…I mean, how can they get it so wrong?
There I was, prepping a chisel, brand new, straight from the box, about to tell people you won’t go far wrong with a set of Faithfull (UK), blue plastic-handled bevel-edged chisels. I don’t vouch for all of their tools because they tend to be more an economy level provider, but I’ve used at least one set of these for years and the set I have used are as good as many higher end ones. Then I pulled a new set from the package and started getting them ready.
Flattening the back went great, ever so slightly hollow, all the better. Flipped over to work the bevel and there I saw the ugliest steepest secondary bevel on a cutting edge you ever saw! It made me wince; sick even! Not one of the chisels would cut butter.
At this point I’m so taken aback. I want to give a good report but can’t. I’m now thinking Kunz #80 cabinet scraper and Two Cherries “Professional Quality” gent’s dovetail saw. Just how do suppliers do such devastating things? I know, it’s a first-world problem here but the issue for me is that it was literally 5 seconds away from being really good with the equipment they have to do it with. One of two things happened here, either the labour making it couldn’t be bothered and there is no quality control or there is no quality control before it goes out. Nothing on the packaging said there was.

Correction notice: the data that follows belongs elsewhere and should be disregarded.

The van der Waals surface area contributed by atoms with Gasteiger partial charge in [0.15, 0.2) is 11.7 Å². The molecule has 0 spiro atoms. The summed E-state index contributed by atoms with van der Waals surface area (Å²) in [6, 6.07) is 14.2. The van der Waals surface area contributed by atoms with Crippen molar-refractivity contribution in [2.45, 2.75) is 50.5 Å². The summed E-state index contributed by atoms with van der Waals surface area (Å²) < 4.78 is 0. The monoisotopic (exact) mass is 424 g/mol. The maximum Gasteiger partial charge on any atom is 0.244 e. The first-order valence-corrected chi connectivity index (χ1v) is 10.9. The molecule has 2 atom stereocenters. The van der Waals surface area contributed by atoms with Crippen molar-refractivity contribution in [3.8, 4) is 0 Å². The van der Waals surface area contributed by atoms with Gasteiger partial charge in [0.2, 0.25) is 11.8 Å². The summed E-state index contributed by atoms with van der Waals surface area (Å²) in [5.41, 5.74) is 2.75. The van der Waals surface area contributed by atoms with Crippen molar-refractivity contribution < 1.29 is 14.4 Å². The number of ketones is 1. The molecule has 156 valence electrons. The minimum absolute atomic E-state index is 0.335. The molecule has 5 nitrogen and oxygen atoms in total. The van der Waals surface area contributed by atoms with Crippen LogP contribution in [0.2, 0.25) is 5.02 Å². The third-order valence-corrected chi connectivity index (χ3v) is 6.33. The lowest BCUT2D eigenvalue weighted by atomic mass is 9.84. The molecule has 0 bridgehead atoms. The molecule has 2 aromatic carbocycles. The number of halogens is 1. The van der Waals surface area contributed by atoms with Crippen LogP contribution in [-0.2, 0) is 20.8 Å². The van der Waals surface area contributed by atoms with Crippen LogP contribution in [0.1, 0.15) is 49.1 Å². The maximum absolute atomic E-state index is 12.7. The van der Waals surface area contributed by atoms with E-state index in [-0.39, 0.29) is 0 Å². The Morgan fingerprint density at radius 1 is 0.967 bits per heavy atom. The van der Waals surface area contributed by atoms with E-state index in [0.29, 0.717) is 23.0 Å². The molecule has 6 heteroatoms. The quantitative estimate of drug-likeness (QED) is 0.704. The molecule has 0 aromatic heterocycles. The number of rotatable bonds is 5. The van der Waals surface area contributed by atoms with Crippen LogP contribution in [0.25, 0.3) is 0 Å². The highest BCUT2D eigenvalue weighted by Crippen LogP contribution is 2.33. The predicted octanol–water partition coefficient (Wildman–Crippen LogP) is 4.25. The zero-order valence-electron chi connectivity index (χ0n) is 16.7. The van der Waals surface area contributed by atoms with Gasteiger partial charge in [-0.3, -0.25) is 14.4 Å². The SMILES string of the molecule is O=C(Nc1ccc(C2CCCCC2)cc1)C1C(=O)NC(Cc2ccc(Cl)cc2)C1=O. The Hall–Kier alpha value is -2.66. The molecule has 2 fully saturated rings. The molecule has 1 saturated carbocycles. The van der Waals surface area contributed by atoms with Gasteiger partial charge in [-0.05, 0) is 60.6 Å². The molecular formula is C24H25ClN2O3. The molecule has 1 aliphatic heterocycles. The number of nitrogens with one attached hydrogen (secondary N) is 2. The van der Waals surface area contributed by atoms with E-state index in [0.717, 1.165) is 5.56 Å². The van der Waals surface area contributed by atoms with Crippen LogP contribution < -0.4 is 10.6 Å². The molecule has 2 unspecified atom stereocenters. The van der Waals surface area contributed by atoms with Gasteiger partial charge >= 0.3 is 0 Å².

The issue is not so much the poor workmanship only, but if a new woodworker or DIYer had sought to resolve a woodworking issue using the chisels they would think that it was them that was the problem, or that hand tools just don’t work because, well, it’s just primitive. I felt so utterly frustrated because I’ve seen these chisels and know they have been good. I mean I know some people don’t like plastic handles, I get that, but I actually do. I like the weight of them and in this case the squared off rounds as an oval.
Then the bevels are nicely done and even. But how can I say go buy them but be prepared to regrind the bevel before you hone because by hand it will take you hours. Worse still, any new woodworker would think it was them and not the maker. When will these distributors that have the vast corner of the European market wake up to the reality that they have a responsibility and that they are ruining the good name of hand tool woodworking and their own hard-earned businesses. It’s such a small thing to get it right. No rocket science involved. I mean these have all the right ingredients to be good chisels.
Above is the result of two chisels, one from the maker as is (Faithfull) and the other I have honed. I was surprised I could get the Faithfull to cut, even with a chisel hammer but I did.